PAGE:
Suikoden: The Nearly Forgotten RPG Franchise That Always Deserved More

With the release of Eiyuden Chronicles, we look back at the RPG franchise that never seems to get enough love, Suikoden.

Photo: Konami

JRPG fans are a starving lot, stuck in an era of replaying their golden oldies and praying the latest indie game on Steam at least partially sticks the landing. Even recommending the classics can be difficult. Many of the best games have never received a revival port, or, worse, the revival is still up in the air. That’s the fate of the Suikoden franchise, whose first two games received a Japan-only PSP port in 2006 and which was originally meant to be released on modern consoles last year.

It’s another indignity for a series whose Western introduction in 1996 was festooned with an infamously bad replacement cover because Konami thought Westerners didn’t like manga. Or something.

Yet the turn-based franchise, which consistently featured a cast of over 100 characters to collect and a lively if simple settlement-building system, remains beloved to those hardcore RPG devotees that can find it. Continually hampered by shinier games and barely moderate advertising, Suikoden couldn’t move past the PS2 era. Suikoden V was the final mainline game in 2006. Burdened by low sales and a sub-optimal console experience, it would be forgotten by everyone but its most loyal fans.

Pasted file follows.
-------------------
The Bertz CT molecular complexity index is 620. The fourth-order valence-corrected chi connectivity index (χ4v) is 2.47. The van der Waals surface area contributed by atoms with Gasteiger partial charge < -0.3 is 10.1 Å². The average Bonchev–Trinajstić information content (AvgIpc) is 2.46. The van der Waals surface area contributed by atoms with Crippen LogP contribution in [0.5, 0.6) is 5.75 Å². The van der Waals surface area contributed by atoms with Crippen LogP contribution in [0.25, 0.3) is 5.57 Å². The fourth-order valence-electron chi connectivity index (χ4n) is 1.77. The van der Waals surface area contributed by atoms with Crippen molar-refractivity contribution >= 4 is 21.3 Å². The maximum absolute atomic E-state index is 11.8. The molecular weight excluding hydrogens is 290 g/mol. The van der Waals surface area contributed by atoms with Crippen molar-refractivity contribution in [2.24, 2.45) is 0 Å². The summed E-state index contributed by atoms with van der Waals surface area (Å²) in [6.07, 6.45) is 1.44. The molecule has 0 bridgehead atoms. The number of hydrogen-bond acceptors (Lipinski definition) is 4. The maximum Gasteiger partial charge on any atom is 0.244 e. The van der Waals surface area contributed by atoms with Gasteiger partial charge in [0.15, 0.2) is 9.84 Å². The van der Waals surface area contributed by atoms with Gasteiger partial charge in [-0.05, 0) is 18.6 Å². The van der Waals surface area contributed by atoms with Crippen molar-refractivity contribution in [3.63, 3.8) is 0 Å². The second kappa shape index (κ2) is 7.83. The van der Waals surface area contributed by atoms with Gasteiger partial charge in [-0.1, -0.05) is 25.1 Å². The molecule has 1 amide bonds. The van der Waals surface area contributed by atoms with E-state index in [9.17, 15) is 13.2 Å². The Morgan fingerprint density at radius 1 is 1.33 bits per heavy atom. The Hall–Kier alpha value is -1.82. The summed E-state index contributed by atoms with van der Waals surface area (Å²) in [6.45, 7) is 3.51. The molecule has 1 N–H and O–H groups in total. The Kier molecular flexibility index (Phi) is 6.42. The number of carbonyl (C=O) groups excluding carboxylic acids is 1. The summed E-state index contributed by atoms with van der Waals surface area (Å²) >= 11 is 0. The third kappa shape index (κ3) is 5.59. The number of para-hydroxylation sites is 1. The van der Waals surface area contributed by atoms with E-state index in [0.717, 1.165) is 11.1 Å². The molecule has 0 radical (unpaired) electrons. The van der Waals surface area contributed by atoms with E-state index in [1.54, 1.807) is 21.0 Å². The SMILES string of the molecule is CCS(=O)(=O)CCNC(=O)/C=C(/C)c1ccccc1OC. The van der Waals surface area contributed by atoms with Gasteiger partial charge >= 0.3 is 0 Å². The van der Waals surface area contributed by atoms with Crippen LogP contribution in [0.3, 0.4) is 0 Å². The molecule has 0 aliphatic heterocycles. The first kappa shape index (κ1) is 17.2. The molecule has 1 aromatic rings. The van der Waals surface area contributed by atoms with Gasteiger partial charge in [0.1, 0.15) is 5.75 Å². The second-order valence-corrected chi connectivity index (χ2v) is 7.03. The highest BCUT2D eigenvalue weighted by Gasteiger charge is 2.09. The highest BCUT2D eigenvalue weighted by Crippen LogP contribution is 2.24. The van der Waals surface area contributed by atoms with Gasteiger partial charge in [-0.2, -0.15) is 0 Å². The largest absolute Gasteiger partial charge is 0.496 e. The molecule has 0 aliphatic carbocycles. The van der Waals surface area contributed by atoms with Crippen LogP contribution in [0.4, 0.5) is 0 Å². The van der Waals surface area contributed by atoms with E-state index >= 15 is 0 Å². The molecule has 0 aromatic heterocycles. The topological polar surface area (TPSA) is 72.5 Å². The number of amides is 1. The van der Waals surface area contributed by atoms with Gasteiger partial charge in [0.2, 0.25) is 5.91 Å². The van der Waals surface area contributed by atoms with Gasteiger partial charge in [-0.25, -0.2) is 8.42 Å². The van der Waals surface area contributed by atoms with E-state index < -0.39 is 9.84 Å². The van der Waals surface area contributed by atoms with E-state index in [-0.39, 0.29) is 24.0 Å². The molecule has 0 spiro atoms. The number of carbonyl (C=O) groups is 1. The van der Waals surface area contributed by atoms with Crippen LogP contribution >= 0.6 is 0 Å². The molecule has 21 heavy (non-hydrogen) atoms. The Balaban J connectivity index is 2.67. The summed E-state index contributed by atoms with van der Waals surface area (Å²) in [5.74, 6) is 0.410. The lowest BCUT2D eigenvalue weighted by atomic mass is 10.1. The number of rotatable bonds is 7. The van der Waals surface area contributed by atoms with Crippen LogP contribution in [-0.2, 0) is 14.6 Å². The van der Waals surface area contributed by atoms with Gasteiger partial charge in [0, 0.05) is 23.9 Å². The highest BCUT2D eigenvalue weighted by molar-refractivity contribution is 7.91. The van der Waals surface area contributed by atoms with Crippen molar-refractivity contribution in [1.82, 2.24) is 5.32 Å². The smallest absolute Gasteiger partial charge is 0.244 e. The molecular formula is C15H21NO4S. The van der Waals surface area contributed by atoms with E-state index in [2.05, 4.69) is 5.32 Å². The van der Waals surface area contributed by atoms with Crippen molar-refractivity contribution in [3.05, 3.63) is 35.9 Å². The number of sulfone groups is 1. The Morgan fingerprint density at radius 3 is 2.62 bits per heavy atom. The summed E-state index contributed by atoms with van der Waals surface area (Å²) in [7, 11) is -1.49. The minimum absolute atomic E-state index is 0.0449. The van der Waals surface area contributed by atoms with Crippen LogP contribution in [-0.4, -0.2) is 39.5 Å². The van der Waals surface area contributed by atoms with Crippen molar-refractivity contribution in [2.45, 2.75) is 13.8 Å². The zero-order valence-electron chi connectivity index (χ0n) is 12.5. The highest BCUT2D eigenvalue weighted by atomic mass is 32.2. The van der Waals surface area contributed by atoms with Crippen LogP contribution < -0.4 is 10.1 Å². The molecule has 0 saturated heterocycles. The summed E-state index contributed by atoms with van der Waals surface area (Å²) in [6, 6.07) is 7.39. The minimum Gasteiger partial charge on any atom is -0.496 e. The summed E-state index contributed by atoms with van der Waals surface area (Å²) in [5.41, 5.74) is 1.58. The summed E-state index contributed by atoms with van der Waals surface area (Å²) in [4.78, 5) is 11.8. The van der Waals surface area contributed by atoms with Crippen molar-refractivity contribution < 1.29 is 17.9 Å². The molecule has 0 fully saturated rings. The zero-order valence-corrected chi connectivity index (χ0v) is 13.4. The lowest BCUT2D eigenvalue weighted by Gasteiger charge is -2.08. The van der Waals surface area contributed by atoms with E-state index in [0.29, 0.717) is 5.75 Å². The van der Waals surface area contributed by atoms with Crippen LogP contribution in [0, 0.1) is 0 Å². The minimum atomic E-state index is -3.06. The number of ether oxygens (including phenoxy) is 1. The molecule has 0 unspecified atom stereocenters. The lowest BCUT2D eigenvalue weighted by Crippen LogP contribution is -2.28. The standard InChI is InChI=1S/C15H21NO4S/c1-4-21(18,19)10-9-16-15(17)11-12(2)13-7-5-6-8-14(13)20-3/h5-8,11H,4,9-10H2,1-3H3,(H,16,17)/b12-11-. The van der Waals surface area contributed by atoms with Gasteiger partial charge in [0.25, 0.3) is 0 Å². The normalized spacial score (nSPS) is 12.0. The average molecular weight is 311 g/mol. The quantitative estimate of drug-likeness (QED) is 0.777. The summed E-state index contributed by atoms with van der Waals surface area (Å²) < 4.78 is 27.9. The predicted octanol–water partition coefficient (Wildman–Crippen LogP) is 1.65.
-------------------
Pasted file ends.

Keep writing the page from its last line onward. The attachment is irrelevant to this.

Then, in 2020, original series creator and director Yoshitaka Murayama opened a Kickstarter for a new game that was boldly presented as a new Suikoden-style game… just with the serial numbers filed off.  The result of that announcement? Eiyuden Chronicles became the third biggest video game Kickstarter to date. That game is now in the hands of the players that wished it into being. That’s a big achievement. Here’s why the return of Suikoden, in any form, matters.

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Suikoden Is Older Than Dragon Ball (Sort Of)

Suikoden’s story and general plot beats borrow from a classic Chinese novel called Water Margin. If your grandparents were into Pearl S. Buck (like everyone from that generation was), you might know it as the translated version All Men Are Brothers. Don’t let your mom throw it away; it’s fairly rare now.

It’s a drama about a band of outlaws bound together by destiny. It’s also a story that’s centuries older than Journey To The West: best known as Dragon Ball’s inspiration. Like Journey to the West, though, it’s considered one of the “Great Novels” of China (an honor that also includes the Romance of the Three Kingdoms).